YOUTH development is one of the main focuses of the Philippine football in the coming years and to spread the popularity of football to the different regions and not just in Manila, a Fifa representative said.

“You need more football clubs that have youth players playing regularly in a league. This is how you produce players. This will make sure that a new generation of players are ready,” said Mike Pfister, Fifa’s Senior Development Manager of the Member Associations & Development Division, after the Fifa Organizational Review/Leadership Retreat last Saturday at the Shangri-la Mactan Resort and Spa in Lapu-Lapu City.

Pfister said that the aim is to spread the popularity of football to different regions, and not just center it all in Manila.

“We just spent the past week discussing elements of football in the Philippines. It’s not just what happens in the pitch, what happens outside of it is also a factor,” he said “We are assisting Philippine Football Federation (PFF) on its strategic plans in terms of technical assistance, looking for ways to improve facilities and infrastructures,” said Pfister.

Pfister said that part of the plan is to work better in the regional associations, because football is developed in the provinces and in the regions of the country.

Pfister said that compared to 2012, there is an improvement in Philippine football and the focus now is to continue its improvement and growth nationwide.

“The foundation has been laid, the governance framework is in place, the organization is stable and the national team has improved,” he said. “Compared to five years ago, the Philippines has come very far. I think two big challenges is to keep the momentum of the popularity of the sport going.”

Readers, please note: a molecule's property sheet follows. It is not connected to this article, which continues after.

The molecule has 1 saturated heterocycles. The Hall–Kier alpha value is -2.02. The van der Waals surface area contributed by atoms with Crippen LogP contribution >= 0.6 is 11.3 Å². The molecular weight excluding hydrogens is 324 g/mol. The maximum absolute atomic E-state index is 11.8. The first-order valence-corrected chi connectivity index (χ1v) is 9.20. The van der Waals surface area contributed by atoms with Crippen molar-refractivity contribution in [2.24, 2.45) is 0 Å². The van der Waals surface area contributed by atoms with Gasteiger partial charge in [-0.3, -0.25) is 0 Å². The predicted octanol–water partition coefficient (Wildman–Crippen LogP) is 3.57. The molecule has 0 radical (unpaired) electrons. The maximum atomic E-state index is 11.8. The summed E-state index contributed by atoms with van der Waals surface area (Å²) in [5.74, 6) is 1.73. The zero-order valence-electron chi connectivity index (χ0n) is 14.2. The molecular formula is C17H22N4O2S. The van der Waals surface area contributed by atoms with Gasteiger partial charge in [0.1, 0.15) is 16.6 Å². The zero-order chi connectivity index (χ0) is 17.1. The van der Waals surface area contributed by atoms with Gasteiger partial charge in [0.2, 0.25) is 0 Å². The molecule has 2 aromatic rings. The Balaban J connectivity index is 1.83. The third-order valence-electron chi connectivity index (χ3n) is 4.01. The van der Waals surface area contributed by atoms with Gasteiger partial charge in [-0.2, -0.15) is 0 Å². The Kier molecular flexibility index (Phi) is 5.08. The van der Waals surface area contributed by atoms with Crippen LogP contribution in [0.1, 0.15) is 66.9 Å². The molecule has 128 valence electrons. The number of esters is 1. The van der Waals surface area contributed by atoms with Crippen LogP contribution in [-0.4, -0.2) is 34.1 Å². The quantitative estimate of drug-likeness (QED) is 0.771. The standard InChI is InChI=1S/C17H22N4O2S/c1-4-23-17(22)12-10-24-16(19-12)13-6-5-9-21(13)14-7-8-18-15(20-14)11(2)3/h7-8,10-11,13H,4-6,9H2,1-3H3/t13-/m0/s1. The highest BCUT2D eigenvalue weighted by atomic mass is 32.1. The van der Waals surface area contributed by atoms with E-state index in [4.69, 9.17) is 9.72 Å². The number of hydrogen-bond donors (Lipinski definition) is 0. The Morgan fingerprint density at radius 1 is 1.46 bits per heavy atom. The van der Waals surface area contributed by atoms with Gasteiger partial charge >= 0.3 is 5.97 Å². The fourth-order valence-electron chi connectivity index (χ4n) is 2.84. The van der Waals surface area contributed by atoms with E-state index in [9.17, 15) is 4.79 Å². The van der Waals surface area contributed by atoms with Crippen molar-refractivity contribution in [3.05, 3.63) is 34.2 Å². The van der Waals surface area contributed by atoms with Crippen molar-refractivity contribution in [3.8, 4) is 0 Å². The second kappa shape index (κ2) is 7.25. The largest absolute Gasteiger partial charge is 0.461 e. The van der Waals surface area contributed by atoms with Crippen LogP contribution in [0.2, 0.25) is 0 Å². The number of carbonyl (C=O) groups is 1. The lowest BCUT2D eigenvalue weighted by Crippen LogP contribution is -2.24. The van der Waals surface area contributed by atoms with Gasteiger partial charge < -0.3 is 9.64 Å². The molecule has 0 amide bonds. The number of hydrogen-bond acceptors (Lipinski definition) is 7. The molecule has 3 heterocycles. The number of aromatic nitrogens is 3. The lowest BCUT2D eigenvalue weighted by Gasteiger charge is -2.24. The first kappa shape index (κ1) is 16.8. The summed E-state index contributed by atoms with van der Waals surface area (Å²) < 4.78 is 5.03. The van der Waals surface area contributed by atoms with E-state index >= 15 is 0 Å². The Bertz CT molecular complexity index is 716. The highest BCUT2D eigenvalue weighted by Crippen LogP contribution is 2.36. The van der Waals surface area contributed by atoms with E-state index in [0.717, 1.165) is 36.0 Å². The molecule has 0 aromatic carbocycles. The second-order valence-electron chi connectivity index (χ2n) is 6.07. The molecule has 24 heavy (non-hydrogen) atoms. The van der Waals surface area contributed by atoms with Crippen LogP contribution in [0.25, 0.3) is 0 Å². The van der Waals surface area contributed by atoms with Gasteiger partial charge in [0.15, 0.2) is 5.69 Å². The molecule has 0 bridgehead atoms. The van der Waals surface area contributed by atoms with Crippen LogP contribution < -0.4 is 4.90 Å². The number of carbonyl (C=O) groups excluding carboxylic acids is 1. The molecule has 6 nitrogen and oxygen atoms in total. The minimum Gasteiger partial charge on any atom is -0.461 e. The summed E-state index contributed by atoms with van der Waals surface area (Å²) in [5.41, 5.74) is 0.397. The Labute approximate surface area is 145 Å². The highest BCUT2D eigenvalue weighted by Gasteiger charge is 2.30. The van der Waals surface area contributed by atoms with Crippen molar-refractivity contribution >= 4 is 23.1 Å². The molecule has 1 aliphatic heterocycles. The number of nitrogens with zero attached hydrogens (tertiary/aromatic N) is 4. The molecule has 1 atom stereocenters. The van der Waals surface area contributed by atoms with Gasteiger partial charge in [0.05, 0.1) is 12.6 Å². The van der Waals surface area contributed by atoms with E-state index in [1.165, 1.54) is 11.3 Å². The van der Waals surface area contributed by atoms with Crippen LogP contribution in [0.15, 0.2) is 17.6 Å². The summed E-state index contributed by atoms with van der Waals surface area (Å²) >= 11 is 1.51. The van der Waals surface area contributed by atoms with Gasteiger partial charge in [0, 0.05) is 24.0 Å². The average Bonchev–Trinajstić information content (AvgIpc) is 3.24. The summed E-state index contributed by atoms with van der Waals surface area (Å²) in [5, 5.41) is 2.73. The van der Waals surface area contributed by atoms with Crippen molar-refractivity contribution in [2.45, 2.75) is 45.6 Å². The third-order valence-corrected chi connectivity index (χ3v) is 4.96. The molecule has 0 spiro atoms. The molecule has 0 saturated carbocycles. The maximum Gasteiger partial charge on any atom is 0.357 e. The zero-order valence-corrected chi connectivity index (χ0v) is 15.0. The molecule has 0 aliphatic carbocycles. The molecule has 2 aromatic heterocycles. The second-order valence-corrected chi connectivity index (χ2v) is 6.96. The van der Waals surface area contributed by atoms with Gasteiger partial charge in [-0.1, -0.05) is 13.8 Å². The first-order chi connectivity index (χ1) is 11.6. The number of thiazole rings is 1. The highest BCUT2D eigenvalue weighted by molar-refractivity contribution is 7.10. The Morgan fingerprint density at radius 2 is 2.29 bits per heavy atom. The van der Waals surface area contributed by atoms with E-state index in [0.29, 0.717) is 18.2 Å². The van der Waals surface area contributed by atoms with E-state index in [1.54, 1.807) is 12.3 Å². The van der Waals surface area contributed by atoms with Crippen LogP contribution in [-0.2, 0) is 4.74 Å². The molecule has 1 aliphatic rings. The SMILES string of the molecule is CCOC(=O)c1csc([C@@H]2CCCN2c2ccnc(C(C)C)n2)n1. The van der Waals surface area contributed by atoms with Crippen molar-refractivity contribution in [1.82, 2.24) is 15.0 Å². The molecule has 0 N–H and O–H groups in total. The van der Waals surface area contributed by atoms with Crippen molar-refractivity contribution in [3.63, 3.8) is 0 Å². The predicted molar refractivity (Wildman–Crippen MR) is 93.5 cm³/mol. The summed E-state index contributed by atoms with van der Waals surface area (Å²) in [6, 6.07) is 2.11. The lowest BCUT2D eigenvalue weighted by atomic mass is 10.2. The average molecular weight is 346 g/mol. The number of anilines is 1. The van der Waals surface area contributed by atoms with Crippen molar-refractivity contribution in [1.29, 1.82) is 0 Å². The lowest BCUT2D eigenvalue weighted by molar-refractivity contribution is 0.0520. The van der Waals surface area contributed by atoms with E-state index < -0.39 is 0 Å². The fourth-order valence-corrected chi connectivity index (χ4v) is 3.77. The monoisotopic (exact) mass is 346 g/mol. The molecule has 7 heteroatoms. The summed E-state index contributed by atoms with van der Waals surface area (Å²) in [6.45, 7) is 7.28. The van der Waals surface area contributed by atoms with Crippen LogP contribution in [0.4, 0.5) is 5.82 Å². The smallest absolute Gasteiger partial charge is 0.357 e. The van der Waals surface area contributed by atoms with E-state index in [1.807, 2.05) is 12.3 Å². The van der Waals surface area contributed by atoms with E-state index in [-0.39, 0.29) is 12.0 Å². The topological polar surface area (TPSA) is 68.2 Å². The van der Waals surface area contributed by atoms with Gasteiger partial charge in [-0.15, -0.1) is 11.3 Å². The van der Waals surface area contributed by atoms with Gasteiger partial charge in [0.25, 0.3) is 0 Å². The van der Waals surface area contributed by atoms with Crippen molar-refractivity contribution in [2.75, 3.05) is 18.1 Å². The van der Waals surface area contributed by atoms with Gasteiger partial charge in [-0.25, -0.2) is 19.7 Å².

In 2010, the Philippines was ranked 149th in the world. Now, the country is currently rated 120th and went up as high as 115th.

Pfister said that it doesn’t matter if football is not the most popular or the second most popular sport in the country. What is more important is to raise a sporting culture of football in the country.

He said that to improve the sport, there must be a regular league to be played regularly, and the country is not there yet.

“The one thing about football, the room is not built overnight, there is no shortcut to developing sport. It takes a lot of hard work with the youth, grassroots, to get schools to cooperate. There will be a lot of sweat and tears. It must be a continued effort and it will take decades,” said Pfister.

Pfister said that the country has competent people but what is lacking is the number.

“You have the competent people, but you need a lot more of numbers of instructors. If you compare a football instructor from the Philippines from some of the bigger football nations in Asia, there is a big gap. And again, that is a snapshot of today, but if you look years back, the numbers is a little bit lower in the country,” he said.